Their business is picking upSay you have a dog. A big dog...

HOME FRONT

October 10, 1999|By Karol V. Menzie | Karol V. Menzie,Sun Staff

Their business is picking up

Say you have a dog. A big dog. Or a little dog. Five or six of them. And you have a yard. You have a problem.

Especially if you want the dogs to share the yard with children, neighbors, family, yard maintenance workers and other creatures.

You need Scooper Troopers.

A husband-and-wife team from Perry Hall, Sharon and Jeffrey Higgins (that's Sharon at left with her dog Max), will take care of those, uh, messes the dogs leave behind. They bill themselves as a full-service scooping company: "We'll clean the yard and dispose of the waste. Once a day, week or month." Most of their customers are in Harford and Baltimore counties, but, as Sharon Higgins says, "We haven't turned down anyone yet."

The service, which is strictly limited to yard cleanup, is ideal for people who are extremely busy and don't have time to "police the area," or who simply aren't able to clean up their yards on their own. Or for people who are planning to entertain outdoors and want the lawn at its neatest. The service, for once-a-week cleanup after three dogs or fewer in a yard less than 1/4 acre is $55 a month. Two cleanups a week are $65; three times a week, $85. Customers are billed monthly. More dogs, more yard and more service cost somewhat more. For information, call Scooper Troopers at 410-529-8717.

EVENTS:

* Visit the Maryland Home & Garden Show and Maryland Holiday Craft Show this coming weekend for holiday gifts, ornaments and home-decorating items from 500 vendors. Hours for the show, at the Maryland State Fairgrounds in Timonium, are 10 a.m. to 9 p.m. Friday and Saturday, and 10 a.m. to 6 p.m. Sunday. Admission for adults is $6.50. To check out some of the items available beforehand, log on to the Web site at www.cheshome.com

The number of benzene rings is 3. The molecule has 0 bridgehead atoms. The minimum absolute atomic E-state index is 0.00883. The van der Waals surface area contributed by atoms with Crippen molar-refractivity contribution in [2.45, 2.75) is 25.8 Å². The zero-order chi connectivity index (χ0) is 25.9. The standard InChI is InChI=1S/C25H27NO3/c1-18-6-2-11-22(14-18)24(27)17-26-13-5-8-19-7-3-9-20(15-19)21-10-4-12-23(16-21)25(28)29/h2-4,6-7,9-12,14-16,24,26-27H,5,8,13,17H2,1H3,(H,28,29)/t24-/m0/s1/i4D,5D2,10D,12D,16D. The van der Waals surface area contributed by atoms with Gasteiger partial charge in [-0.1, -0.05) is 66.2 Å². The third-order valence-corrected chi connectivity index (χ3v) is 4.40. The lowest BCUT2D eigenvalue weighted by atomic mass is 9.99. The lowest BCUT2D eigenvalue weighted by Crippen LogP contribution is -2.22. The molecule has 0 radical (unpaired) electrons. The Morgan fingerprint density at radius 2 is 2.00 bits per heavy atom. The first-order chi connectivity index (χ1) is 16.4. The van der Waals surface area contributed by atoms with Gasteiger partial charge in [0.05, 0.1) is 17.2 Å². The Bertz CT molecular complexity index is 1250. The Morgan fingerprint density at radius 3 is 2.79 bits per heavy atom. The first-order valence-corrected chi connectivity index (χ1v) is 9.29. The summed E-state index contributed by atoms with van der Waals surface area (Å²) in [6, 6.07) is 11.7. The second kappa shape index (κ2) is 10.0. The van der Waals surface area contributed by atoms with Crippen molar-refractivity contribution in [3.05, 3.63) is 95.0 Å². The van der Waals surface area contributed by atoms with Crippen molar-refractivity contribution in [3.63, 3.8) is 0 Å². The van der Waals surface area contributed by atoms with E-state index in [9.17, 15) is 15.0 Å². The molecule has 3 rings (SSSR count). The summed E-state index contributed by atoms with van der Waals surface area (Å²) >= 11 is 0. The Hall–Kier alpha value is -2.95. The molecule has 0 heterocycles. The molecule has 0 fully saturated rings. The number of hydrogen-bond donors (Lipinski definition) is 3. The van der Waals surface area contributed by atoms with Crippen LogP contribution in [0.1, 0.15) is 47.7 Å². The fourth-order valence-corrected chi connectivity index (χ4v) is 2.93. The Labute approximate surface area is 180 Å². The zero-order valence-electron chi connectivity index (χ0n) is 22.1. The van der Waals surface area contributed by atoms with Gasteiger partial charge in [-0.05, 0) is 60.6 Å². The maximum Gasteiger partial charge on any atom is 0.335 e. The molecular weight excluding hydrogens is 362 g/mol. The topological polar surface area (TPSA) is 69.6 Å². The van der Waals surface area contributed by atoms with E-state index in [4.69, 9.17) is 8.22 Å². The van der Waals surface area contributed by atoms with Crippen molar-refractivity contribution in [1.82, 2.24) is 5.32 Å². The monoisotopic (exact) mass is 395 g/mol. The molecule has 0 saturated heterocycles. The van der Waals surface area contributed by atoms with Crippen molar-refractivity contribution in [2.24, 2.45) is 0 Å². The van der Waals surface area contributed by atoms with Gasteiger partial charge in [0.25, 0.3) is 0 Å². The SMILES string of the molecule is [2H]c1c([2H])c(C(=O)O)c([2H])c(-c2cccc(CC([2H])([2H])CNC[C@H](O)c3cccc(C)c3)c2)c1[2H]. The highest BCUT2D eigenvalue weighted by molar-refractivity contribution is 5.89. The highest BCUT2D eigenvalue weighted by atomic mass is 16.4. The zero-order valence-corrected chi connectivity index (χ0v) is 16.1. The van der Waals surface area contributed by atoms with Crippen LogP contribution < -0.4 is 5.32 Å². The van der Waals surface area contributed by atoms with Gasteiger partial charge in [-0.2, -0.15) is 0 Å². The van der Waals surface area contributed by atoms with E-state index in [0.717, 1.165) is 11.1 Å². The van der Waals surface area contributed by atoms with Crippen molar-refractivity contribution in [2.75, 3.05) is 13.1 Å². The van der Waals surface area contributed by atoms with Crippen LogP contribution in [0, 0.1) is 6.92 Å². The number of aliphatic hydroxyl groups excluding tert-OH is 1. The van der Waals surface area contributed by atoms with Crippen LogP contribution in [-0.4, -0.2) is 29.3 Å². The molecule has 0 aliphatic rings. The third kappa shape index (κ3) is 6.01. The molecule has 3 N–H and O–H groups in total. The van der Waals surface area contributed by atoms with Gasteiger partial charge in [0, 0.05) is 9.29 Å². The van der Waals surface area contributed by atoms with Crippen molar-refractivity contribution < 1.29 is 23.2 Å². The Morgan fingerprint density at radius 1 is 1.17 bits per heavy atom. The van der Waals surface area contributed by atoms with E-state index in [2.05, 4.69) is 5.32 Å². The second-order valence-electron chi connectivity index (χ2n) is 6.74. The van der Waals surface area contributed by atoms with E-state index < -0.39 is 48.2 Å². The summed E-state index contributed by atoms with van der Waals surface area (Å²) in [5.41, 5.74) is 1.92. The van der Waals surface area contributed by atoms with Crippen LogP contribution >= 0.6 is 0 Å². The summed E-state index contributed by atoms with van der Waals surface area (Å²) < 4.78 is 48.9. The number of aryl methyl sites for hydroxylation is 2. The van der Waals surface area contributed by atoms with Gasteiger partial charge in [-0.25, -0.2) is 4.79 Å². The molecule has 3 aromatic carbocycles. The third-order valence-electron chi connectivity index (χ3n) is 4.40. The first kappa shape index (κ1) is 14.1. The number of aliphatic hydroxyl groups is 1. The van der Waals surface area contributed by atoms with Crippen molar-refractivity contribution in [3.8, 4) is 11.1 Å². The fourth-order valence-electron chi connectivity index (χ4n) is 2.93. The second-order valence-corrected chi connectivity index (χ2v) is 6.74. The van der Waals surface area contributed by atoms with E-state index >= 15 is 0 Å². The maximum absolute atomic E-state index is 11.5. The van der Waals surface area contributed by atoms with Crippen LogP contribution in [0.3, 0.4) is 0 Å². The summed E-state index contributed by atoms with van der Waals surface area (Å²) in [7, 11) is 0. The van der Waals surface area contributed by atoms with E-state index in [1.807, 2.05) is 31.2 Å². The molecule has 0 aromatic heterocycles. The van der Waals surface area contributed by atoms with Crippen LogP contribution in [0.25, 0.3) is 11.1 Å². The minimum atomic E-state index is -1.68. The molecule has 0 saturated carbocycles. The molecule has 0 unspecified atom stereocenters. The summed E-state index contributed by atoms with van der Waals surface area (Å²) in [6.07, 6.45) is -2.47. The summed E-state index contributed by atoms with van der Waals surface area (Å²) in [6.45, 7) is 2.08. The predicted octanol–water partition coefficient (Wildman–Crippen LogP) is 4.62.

hmgarshow.

* The works of more than 100 artists will be available at a juried show, the Bethesda Row Arts Festival, now in its third year. The festival takes place at Woodmont and Bethesda avenues, west of Wisconsin Avenue and south of Washington Beltway Exit 36 (Old Georgetown Road). Hours are 11 a.m. to 6 p.m. Saturday and 10 a.m. to 5 p.m. Sunday. There also will be live music and activities for children. Admission is free. For recorded information, call 703-683-5452.

--K.M.

Simply Scandinavian

The clean, spare lines and light colors of Scandinavian design have been a hit with decorators and homeowners in recent years. Part of the inspiration comes from a resurgence in popularity of watercolors by the late-19th/early-20th-century artist Carl Larsson, whose scenes of home life feature painted and stenciled walls with color combinations such as blue and yellow and red and green.

Older Swedish homes were built of logs, and the interiors lined with canvas, on which the owners painted faux finishes or floral motifs. Now Eisenhart Wallcoverings' Color Tree Design has introduced a line of more than 100 wall coverings and textiles called Swedish Country that aim to duplicate those looks. There are crackled finishes and stencil-look borders in muted reds, blues and yellows. Prices range from $28.99 to $32.99 for single rolls of wallpaper or borders, and from $28.99 to $36.99 for fabrics. To locate the source nearest you, call 800-931-WALL. Or check out the company's Web site at www.eisenwalls.com

-- K. M.

Inside British homes

Here's an alert for Anglophiles -- or for people who just appreciate a classic interior. A new book, "Historic Interiors of England, Wales and Northern Ireland," with photos by Nadia Mackenzie and Andreas von Einsiedel and text by Margaret Willes (Abrams, 1999, $29.95), offers glorious views of public and private rooms of stately homes owned by Britain's National Trust. The book is arranged by spaces, beginning with halls and proceeding through staircases, long galleries, living rooms, eating rooms, bedrooms and rooms for contemplation (chapels and libraries). The view is through time as well as through space, with changing lifestyles apparent in houses dating from medieval times to the 20th century. There are grand marble halls, as at Kedleston Manor in Derbyshire; amazing staircases, as at Sudbury Hall, also in Derbyshire; and intimate glimpses into bedrooms and boudoirs, as at Basildon Park in Berkshire. And a few enlightening details, such as this one about the staircase at Knole, in Kent: "The snarling Sackville leopards on the newel posts would have held lanterns on staves to light the staircase."

-- K. M.

Home Front welcomes interesting home and garden news. Please send suggestions to Karol V. Menzie, Home Front, The Sun, 501 N. Calvert St., Baltimore, Md. 21278, or fax to 410-783-2519. Information must be received at least four weeks in advance to be considered.

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